The summer moorland fires at Saddleworth and Winter Hill in Greater Manchester made a ‘significant negative contribution’ to air quality across the region, according to a report from think-tank the Institute for Public Policy Research (IPPR).
The fires lasted for several weeks during June and July, with the army drafted in to help firefighters control them.
The report uses analysis from the Centre for Ecology and Hydrology which suggests that the fires could have released as much as half a million tonnes of carbon dioxide into the atmosphere which is the equivalent to yearly CO2 emissions from over 100,000 cars.
In the week following June 24, when the scale of the fires was at its peak, the average daily exposure exceeded 40 micrograms per cubic metre (µg/m3) on eight different occasions, which is double the annual mean limit recommended by the World Health Organisation.
The report says this is roughly five to six times what might normally be expected, adding there were two occasions when the European Commission’s legal limit was breached.
It also says it’s likely that levels of PM2.5 pollution in Greater Manchester were ‘significantly elevated’ on several occasions during the wildfires.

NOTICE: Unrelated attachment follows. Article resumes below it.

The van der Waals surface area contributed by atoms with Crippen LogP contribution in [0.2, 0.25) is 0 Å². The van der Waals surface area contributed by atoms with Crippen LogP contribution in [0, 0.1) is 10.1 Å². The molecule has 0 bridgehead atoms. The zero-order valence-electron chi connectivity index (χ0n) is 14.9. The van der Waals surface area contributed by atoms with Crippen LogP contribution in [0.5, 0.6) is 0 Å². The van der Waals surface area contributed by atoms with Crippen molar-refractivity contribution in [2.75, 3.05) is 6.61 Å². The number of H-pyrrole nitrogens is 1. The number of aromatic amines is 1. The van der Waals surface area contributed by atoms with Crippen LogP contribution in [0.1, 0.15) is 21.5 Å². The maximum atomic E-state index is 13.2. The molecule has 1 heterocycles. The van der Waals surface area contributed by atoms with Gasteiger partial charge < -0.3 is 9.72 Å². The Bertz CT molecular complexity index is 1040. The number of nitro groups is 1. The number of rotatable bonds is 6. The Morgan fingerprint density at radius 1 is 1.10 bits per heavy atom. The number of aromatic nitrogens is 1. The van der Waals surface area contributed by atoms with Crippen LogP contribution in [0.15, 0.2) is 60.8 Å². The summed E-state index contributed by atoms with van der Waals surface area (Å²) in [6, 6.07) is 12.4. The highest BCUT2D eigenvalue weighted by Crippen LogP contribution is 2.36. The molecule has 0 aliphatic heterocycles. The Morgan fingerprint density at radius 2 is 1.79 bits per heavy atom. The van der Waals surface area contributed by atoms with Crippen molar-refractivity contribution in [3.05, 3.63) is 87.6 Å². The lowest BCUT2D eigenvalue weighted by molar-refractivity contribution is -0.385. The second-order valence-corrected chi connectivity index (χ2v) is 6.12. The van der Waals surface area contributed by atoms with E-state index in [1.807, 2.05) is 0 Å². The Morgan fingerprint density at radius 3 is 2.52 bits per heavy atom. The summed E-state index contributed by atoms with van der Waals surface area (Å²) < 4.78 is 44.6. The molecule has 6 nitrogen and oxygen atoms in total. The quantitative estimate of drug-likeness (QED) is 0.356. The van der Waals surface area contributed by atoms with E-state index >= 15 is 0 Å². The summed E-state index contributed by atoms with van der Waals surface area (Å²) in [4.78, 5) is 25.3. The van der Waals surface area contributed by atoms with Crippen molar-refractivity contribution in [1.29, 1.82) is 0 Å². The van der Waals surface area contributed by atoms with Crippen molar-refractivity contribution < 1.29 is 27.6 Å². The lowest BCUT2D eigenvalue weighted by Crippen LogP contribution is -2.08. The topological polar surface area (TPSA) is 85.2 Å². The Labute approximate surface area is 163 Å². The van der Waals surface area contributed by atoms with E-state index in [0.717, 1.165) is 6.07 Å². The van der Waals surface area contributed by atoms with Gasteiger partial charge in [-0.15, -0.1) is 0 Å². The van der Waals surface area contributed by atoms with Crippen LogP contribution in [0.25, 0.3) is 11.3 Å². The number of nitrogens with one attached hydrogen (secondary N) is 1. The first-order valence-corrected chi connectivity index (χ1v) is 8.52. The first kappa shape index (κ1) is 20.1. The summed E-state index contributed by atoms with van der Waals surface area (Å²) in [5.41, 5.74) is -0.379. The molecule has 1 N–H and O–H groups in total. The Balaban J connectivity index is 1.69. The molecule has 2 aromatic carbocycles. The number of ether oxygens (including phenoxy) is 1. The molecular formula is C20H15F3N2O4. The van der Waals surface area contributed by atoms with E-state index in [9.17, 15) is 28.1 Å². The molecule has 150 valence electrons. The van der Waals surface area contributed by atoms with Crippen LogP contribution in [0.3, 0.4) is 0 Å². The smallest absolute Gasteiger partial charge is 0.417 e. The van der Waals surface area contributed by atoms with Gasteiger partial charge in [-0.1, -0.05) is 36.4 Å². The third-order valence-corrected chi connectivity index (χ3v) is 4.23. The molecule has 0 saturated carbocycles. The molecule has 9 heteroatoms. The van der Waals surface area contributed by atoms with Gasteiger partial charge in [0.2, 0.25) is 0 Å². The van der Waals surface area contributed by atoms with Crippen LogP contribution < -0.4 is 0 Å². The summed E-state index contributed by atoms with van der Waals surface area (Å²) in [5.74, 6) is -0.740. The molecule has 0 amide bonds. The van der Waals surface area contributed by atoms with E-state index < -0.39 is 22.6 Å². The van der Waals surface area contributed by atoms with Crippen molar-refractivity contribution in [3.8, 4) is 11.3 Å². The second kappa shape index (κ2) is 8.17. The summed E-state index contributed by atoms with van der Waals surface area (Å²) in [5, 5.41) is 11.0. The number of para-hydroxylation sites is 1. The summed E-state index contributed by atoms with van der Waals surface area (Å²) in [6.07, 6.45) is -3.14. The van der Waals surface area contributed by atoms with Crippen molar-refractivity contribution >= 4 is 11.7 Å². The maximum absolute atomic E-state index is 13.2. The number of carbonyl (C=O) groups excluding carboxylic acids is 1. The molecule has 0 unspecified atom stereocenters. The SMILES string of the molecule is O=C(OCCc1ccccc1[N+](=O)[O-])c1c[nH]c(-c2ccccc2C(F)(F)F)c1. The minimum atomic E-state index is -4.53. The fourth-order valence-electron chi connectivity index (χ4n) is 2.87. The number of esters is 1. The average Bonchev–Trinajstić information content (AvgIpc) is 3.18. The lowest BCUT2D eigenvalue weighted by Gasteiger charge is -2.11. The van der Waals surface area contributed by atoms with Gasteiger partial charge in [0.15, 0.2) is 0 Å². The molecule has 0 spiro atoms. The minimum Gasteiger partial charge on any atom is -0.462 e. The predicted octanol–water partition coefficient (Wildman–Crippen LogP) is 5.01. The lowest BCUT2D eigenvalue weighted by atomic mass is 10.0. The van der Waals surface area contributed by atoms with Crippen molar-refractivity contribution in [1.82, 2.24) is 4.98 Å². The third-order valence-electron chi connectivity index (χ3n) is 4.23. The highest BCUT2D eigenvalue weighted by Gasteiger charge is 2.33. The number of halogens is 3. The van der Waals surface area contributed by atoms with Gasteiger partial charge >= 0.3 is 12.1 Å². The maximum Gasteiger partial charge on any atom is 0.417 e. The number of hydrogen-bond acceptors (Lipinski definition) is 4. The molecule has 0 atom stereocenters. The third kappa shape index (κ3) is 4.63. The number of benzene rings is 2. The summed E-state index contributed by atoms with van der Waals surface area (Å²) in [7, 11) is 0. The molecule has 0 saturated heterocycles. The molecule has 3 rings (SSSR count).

Jack Hunter, report author, said our towns and cities ‘would not function’ without its upland areas.
However, this analysis should be considered ‘indicative only’ because pollutant levels are also likely to have been affected by the unusually hot weather.
A 20-year-old man was arrested on suspicion of arson in relation to the Winter Hill fire.
Although such fires remain a rare occurrence in the North, the risk of wildfire is likely to increase with the impacts of climate change (EEA 2016), and drier summer conditions. This risk is exacerbated by the degradation of peatlands.
A Public Health England spokesperson told Air Quality News that the methods used by IPPR North to analyse the air quality data are ‘unclear.’
‘An Air Quality Cell was formed for the Saddleworth fires with additional monitoring equipment deployed. This data, along with data from the Automatic Urban and Rural Network, was used to assess the risk to the public and guide the response.
‘Our resulting advice to those directly affected by the fire, to stay indoors and close windows and doors to decrease exposure to the smoke will have reduced any potential risks to health from particulate matter, or any other chemicals in the smoke.
‘Health surveillance during the Saddleworth Moor Fire did not detect any short-term health effects. Long-term risks to health associated with the fire are unlikely.’
Read the IPPR report here.
Last month the Committee on Climate Change (CCC) urged the Government to promote ‘radically different uses’ of UK land to help the countryside prepare for climate change.
It said 100% (13,000ha) of upland peatlands in the region should be restored to their natural blanket bog state, through a combination of grip blocking, revegetation, fire prevention, and ending the practices of managed cutting for grouse shooting.